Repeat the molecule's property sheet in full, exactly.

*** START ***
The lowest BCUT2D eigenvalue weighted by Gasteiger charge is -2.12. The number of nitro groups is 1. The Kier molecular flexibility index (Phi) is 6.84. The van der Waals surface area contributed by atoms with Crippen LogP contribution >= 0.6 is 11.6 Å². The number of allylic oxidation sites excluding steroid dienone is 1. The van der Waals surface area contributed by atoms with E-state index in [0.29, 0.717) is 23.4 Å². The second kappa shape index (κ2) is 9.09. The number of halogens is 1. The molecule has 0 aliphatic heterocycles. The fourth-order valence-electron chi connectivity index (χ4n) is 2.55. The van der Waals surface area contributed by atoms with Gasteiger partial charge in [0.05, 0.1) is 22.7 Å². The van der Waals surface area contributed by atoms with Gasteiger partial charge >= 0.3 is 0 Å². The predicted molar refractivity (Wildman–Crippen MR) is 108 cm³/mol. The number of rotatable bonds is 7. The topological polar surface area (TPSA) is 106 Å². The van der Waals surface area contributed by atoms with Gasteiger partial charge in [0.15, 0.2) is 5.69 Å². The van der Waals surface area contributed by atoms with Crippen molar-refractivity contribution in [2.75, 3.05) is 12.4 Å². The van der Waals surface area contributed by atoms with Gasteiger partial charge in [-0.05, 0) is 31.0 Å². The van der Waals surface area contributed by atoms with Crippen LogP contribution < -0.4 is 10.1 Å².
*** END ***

The lowest BCUT2D eigenvalue weighted by Gasteiger charge is -2.12. The number of nitro groups is 1. The Kier molecular flexibility index (Phi) is 6.84. The van der Waals surface area contributed by atoms with Crippen LogP contribution >= 0.6 is 11.6 Å². The number of allylic oxidation sites excluding steroid dienone is 1. The van der Waals surface area contributed by atoms with E-state index in [0.29, 0.717) is 23.4 Å². The second kappa shape index (κ2) is 9.09. The number of halogens is 1. The molecule has 0 aliphatic heterocycles. The fourth-order valence-electron chi connectivity index (χ4n) is 2.55. The van der Waals surface area contributed by atoms with Gasteiger partial charge in [0.05, 0.1) is 22.7 Å². The van der Waals surface area contributed by atoms with Gasteiger partial charge >= 0.3 is 0 Å². The predicted molar refractivity (Wildman–Crippen MR) is 108 cm³/mol. The number of rotatable bonds is 7. The topological polar surface area (TPSA) is 106 Å². The van der Waals surface area contributed by atoms with Gasteiger partial charge in [0.15, 0.2) is 5.69 Å². The van der Waals surface area contributed by atoms with Crippen molar-refractivity contribution in [2.75, 3.05) is 12.4 Å². The van der Waals surface area contributed by atoms with Gasteiger partial charge in [-0.05, 0) is 31.0 Å². The van der Waals surface area contributed by atoms with Crippen LogP contribution < -0.4 is 10.1 Å².